In this article the author explores some features of the politics of history in contemporary Russia. He argues that this politics tends to be reactive and unproductive both in the generation of national identity and as a counteraction to attempts to falsify history. The author stresses that the government should implement positive programs for national identity formation, find new ways to reach the compromise in all areas of disagreement about complicated historical episodes, and assume shared responsibility for past actions. The author argues that modern political and intellectual Russian and post-soviet elites go in the opposite direction: they actualize and politicize difficult and tragic episodes of the history, use “the image of the enemy” as an instrument of domestic and international policy and as a tool for national consolidation on the negative base. At the same time, the author notes that in modern Russia “collective past” is an object of situational “use” rather than “raw material” for a focused and methodical historical policy. Russian elites prefer not to discuss complicated issues of the past and avoid straightforward evaluation of historical events and figures. Consequently, such politics of history is limited and aims at legitimizing current political decisions and activities. The author comes to the conclusion that since the collapse of the USSR modern Russian elites were not able to formulate the concept of national history, accepted by the majority of population and correlated with the idea of new national identity. At the same time we should not focus on the refusal of the “politics of memory” in contemporary Russia, as it is virtually impossible, we should refuse the recurrence of the “politics of history”, i.e. the use of history as a tool for political struggle and political goals achievement.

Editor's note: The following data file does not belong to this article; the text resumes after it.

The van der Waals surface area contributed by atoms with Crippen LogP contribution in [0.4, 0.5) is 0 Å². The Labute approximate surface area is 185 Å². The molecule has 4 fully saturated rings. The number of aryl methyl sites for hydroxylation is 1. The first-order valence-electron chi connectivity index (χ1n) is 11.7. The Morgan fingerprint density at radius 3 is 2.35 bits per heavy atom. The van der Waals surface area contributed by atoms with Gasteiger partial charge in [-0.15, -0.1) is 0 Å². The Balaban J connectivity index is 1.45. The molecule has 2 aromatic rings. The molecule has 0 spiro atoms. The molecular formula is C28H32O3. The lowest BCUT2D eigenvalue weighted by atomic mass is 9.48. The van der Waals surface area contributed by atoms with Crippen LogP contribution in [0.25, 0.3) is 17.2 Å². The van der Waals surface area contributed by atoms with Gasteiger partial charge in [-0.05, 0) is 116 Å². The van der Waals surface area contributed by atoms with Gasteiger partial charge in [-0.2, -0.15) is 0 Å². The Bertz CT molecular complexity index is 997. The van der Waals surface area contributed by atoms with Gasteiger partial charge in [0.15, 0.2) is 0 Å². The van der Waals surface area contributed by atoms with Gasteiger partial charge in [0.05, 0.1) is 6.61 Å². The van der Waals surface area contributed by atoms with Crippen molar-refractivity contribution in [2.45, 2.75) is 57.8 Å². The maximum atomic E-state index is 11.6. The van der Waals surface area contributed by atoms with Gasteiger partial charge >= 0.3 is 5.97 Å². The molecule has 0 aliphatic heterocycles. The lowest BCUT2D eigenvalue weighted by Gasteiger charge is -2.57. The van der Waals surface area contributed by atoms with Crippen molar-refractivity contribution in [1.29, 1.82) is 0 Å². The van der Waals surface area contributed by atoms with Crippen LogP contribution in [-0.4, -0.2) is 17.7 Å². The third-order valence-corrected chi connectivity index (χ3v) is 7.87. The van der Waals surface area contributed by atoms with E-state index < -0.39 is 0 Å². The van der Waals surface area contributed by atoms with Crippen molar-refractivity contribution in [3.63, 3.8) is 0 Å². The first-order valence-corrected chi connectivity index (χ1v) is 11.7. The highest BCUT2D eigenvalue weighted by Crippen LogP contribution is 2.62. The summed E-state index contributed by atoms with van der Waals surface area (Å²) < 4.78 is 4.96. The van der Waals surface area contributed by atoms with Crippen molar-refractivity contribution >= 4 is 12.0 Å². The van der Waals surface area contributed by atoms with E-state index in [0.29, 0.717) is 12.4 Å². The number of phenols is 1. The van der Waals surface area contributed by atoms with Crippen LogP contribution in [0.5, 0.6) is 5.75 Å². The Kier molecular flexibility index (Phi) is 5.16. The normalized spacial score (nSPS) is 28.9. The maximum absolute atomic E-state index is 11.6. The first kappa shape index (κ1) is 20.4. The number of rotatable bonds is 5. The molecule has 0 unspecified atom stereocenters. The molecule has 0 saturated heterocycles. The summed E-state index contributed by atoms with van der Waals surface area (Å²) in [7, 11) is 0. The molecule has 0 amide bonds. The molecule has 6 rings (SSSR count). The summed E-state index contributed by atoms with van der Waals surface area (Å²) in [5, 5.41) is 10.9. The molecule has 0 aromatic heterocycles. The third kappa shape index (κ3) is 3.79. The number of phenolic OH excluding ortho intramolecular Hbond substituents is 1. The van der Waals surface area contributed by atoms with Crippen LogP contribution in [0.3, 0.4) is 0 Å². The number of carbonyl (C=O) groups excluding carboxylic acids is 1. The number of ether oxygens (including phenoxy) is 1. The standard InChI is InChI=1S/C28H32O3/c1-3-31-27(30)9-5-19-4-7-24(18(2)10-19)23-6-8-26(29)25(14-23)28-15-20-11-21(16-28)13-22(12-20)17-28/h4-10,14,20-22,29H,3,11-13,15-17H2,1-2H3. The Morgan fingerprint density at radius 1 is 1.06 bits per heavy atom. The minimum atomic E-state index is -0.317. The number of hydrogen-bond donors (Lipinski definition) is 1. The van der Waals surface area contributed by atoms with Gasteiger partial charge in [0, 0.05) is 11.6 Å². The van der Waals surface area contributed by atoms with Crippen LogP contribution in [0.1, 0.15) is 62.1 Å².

Keywords: national identity, politics of history, legitimation, national narrative, political elites